Former attorney general slams new bursary program as unconstitutional
Mike Murphy says Gallant government's free tuition program is 'more Donald Trump than it is Louis Robichaud'
The New Brunswick government's plan to offer free tuition only to low-income students, who attend public institutions, is unconstitutional, according to a former Liberal attorney general.
Mike Murphy, a Moncton lawyer, who represents the New Brunswick Association of Private Colleges and Universities, said his clients are planning to ask the courts to weigh in on the government's Tuition Access Bursary program.
Murphy told Information Morning Fredericton there are a number of constitutional problems with the free tuition initiative.
He said under the Constitution, government programs can't discriminate against any particular group based on social condition, religion or language.
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"We know there's about 4,500 students in New Brunswick that attend private institutions, some of those are religion based, some are language based and they're the ones that [will] suffer by this," Murphy said on Monday.
In April, Premier Brian Gallant announced the provincial government would set up bursaries for university and college students coming from families with a household income below $60,000 to receive free tuition if they attend public, post-secondary institutions in the province.
But some people have questioned the income limit and private schools say they should also be able to benefit from the plan.
The Moncton lawyer, who lost to Gallant in the Liberal leadership contest in October 2012, said the program also goes against the fundamentals of the Equal Opportunity program from the 1960s.
"It's really so intensely political, the foundations of these changes, that it's a divide and conquer strategy. And it's certainly more Donald Trump than it is Louis Robichaud," Murphy said.
Murphy said the program will pit New Brunswickers against each other, whether they prefer to attend public or private post-secondary schools, or are on one side or the other of the funding threshold.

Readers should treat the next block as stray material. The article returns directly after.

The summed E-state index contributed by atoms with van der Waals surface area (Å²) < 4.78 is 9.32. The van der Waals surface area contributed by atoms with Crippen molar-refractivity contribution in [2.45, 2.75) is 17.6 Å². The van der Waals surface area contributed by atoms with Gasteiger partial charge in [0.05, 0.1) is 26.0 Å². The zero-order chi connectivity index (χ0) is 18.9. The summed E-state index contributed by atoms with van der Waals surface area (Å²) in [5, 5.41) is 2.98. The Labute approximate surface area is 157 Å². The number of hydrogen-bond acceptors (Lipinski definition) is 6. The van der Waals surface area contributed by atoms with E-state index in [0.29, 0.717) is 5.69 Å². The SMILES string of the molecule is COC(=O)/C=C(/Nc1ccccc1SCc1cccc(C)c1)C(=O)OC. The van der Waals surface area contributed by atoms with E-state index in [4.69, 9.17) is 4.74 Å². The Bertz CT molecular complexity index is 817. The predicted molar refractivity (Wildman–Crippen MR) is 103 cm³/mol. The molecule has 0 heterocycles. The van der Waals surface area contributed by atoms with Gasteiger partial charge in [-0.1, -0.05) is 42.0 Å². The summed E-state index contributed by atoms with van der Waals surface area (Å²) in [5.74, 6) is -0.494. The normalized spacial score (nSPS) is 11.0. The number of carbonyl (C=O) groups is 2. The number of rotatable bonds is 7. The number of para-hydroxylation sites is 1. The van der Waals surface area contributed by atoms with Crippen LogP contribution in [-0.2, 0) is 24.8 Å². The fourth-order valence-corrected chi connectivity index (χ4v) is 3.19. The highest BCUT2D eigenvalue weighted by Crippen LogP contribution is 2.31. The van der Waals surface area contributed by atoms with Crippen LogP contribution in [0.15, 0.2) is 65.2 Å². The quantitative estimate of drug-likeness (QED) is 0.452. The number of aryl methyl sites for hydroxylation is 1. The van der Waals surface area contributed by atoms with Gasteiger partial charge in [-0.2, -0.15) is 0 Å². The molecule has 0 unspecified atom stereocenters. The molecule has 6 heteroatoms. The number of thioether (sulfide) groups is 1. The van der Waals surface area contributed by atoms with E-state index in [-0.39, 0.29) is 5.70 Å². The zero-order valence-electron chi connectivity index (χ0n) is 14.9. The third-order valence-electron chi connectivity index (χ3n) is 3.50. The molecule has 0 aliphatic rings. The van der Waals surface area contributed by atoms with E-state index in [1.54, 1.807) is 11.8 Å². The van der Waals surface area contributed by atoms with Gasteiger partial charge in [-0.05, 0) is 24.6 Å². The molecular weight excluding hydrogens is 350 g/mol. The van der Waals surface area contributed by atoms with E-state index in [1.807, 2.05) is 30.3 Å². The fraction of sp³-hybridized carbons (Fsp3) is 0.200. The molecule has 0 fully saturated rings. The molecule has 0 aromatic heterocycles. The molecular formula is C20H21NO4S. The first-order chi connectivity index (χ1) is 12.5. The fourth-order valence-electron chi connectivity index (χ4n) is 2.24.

He said the program should instead see a fair and equitable distribution of financial aid for all students.
Income threshold criticized
He also said it's folly to believe some low- to middle-income families exist above the $60,000 a year threshold based upon factors, such as the number of children some families have.
When asked if taxpayers should be funding for-profit schools, Murphy said publicly funded institutions are still businesses, so the argument is more about a matter of choice.
"You have some part-time students, who tend to be poorer than the others. Some tend to try to go a program that may be tailored to their needs that is not available in a publicly-funded university of college," he said.
"So it's a matter of choice, it's not a matter of profit or of not for profit."
Murphy said he won't file documents with the courts on this case until after he meets with Post-Secondary Education, Training and Labour Minister Donald Arseneault
But, he said, so far the provincial government has relied on political rhetoric to sell the plan and he's hoping the courts will cut through that rhetoric to examine the facts of the program and how it fits under the law.
"Based upon a number of cases … about lack of consultation, these matters, we think, the court will determine that the entire program is unconstitutional," he said.